Peverini, Héctor Juan (1906–1983)

By Tulio N. Peverini


Tulio N. Peverini

First Published: July 12, 2021

Héctor Juan Peverini was a descendant of pioneers, pastor, writer, administrator of the church in the Austral Union Conference, president of River Plate Academy (Entre Ríos, Argentina), and a departmental director in the South American Division.1

Early Years and Ministerial Studies

Héctor was born on June 24, 1906. He was the grandson of Pedro Juan (Pietro Giovanni) Peverini (1849–1941) and Cecilia Tourn (1851–1931), who accepted the Adventist message in 1885 after reading the European review Les Signes des Temps. Without contact with other Adventists, they began to keep the Sabbath and accepted the other doctrines. In 1896 Jean Vuilleumier baptized Pedro and Cecilia, and three of their children (the older, Daniel, was Héctor Juan’s father).2 Daniel Peverini (1876–1967) married Amalia Mazza (1877–1973) in 1899 and formed a solid Christian home with eight children.

Three powerful realities exerted an undeniable influence on the life of Héctor J. Peverini: the countryside, Christian education, and faith. Héctor, like his brothers, lived his first years in Rincón de Amores, near the city of Villa Ocampo, province of Santa Fe, Argentina, which at the beginning of the twentieth century had more than 3,000 people (today there are almost 20,000).3 All children were born there, except for the firstborn, Roberto, who was born in Las Garzas, Santa Fe. His parents, Daniel Peverini (1876–1967) and Amalia Mazza (1878–1973), were dedicated to the education of their children and the hard and demanding work of the countryside.4 This promoted in the eight children habits of diligence and a brave spirit against the dangers that surrounded them. They also enjoyed a climate of freedom that promoted the development of talent and the ability to take initiative. This prepared them to face with completeness the struggles that the future would hold for them.

Daniel and Amalia decided to educate their children, despite not having a school nearby. When the children reached school age, Daniel enabled a part of the house for a classroom and for a teacher’s room and established a private school. Thus, they attended primary school.5 But this did not satisfy the mother’s aspirations. She wanted her three sons, five daughters, and two orphans to have the opportunity to acquire higher education. Thus one after another, all the children went to study at River Plate Academy, in Entre Ríos province. Héctor Peverini graduated from the ministerial course in 1927,6 and almost all other children acquired higher education professions: Esther was a literature teacher and married Samuel Alberro. Celia was a head nurse in Chulumani Sanitarium and Hospital, Bolivia, and later in River Plate Sanitarium, Entre Ríos, Argentina. She married Manuel Ampuero Matta. Angelica was an obstetrician and married Daniel Hämmerly Dupuy. Otilia was a nurse and a teacher at River Plate Sanitarium. She married Víctor E. Ampuero Matta. Elvira was a teacher and married José Ramos. Abel married Emma Videla, and was a farmer and rancher.7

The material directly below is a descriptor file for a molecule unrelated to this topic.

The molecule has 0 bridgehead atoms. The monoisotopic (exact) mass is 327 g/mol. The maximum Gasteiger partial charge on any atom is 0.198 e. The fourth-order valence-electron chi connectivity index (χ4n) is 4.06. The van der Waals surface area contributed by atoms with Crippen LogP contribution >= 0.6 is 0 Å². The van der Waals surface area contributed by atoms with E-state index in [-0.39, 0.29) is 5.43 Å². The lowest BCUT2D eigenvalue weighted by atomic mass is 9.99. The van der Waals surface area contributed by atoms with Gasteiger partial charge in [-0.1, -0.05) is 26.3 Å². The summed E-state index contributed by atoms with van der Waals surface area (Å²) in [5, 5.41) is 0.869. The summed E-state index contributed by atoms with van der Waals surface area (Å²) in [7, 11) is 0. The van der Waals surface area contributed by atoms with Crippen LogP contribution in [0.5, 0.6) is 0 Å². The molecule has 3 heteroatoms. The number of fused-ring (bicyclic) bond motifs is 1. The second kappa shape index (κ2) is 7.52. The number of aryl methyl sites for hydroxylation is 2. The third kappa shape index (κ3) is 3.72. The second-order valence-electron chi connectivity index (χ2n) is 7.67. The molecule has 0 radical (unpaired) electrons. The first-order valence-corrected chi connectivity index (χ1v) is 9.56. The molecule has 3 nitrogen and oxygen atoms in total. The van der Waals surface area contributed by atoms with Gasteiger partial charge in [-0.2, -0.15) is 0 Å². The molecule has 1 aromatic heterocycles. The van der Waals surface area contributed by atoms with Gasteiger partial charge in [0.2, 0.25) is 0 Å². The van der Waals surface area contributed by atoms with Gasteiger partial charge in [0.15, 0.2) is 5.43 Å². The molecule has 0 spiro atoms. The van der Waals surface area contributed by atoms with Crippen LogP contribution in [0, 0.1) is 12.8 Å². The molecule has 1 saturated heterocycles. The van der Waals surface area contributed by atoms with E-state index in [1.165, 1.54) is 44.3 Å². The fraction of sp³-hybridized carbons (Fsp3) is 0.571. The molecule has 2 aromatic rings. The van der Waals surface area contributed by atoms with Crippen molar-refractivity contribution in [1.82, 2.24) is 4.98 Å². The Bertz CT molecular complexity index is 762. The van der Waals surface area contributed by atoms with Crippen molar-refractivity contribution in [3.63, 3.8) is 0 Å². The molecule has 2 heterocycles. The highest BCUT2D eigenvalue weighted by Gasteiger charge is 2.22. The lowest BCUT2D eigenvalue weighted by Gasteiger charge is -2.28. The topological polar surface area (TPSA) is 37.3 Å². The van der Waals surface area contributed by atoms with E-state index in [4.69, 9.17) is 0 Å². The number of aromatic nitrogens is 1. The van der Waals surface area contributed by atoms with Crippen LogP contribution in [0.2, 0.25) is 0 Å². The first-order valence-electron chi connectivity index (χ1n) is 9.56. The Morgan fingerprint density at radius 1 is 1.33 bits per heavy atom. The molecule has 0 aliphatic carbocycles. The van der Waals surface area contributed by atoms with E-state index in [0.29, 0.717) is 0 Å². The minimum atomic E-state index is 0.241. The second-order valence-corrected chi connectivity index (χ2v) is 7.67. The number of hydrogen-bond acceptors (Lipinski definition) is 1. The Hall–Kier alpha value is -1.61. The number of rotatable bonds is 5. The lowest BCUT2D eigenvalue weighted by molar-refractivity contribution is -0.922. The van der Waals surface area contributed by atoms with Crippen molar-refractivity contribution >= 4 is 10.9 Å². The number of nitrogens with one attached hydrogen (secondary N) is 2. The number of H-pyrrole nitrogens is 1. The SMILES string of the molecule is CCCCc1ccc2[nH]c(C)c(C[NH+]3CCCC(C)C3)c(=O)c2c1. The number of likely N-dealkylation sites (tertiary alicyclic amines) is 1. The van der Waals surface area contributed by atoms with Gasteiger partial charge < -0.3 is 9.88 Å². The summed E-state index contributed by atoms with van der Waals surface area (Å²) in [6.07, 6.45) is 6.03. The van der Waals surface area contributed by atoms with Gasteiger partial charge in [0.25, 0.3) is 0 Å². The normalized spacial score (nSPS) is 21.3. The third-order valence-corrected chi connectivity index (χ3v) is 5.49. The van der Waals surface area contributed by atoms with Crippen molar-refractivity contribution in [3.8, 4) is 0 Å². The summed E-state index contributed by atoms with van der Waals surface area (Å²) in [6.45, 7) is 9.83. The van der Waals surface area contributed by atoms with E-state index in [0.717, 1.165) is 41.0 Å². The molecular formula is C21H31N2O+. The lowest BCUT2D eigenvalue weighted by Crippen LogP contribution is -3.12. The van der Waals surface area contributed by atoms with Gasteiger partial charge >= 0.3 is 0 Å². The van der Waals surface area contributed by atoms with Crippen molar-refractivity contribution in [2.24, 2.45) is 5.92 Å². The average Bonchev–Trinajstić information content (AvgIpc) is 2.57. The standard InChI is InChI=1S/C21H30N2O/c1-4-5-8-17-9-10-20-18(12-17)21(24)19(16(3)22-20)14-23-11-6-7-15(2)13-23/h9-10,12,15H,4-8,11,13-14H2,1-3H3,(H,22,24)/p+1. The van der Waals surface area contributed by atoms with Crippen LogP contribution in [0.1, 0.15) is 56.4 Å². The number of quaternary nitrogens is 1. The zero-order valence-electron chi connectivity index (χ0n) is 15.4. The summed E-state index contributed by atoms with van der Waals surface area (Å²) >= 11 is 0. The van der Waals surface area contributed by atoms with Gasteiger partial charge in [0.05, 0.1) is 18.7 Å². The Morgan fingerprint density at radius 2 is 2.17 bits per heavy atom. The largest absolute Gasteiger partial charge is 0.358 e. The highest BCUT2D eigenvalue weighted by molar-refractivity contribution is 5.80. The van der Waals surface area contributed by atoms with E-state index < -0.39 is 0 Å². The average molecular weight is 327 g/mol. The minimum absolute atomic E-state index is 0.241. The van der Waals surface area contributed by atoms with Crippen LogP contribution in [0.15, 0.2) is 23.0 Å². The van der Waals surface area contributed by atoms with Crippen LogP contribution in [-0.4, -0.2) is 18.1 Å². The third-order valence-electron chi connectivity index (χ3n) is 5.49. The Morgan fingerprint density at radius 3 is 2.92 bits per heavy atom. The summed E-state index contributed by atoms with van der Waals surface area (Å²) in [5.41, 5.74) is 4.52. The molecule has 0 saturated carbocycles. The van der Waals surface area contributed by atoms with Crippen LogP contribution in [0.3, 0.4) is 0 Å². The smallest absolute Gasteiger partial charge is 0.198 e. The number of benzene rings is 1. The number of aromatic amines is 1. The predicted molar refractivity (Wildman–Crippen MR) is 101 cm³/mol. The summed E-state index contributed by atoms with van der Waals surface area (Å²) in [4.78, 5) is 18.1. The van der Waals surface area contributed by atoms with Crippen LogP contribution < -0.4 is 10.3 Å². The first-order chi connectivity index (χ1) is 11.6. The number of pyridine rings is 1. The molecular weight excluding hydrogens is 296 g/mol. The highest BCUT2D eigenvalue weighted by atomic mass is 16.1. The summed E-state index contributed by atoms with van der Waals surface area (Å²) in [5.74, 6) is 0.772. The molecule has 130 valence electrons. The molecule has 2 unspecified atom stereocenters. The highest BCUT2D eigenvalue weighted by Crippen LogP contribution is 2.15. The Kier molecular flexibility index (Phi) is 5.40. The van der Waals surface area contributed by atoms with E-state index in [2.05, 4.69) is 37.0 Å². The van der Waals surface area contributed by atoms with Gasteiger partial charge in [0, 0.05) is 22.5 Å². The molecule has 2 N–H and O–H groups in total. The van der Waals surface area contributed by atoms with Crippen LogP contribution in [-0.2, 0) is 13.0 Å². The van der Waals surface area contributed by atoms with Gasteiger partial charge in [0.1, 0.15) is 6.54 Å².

Héctor Peverini always estimated the value of Christian education throughout his service to the church. During his 16 years of administrative duties in the Buenos Aires Conference and the Austral Union Conference he worked, together with his collaborators, to create or consolidate educational institutions of primary or secondary level.8 When he was president of River Plate Academy, significant building progress was made, a pavilion for music teaching began, and new courses of study were approved.9 In 1954 he graduated the first class of students with the title of National Normal Teacher.10 Peverini encouraged many young people to follow university courses to meet the needs of the church and to access unreached circles.

The most powerful influence that shaped Héctor Peverini's character was faith in God, which he received as a legacy from his parents and grandparents. He was baptized at age 14 in 1920.


Héctor graduated from the missionary course in River Plate Academy in 1927.11 Then, when he was 21 years old, he began his ministry. His active service extended for 46 uninterrupted years, until January 1974. Soon after graduation he worked in evangelism at Central Argentine Conference (1927–1930). Before completing this period of service, he got engaged on September 2, 1929, to Sotera A. García. The wedding was held in Parchment, Buenos Aires province, and it was officiated by Luis A. Rojas.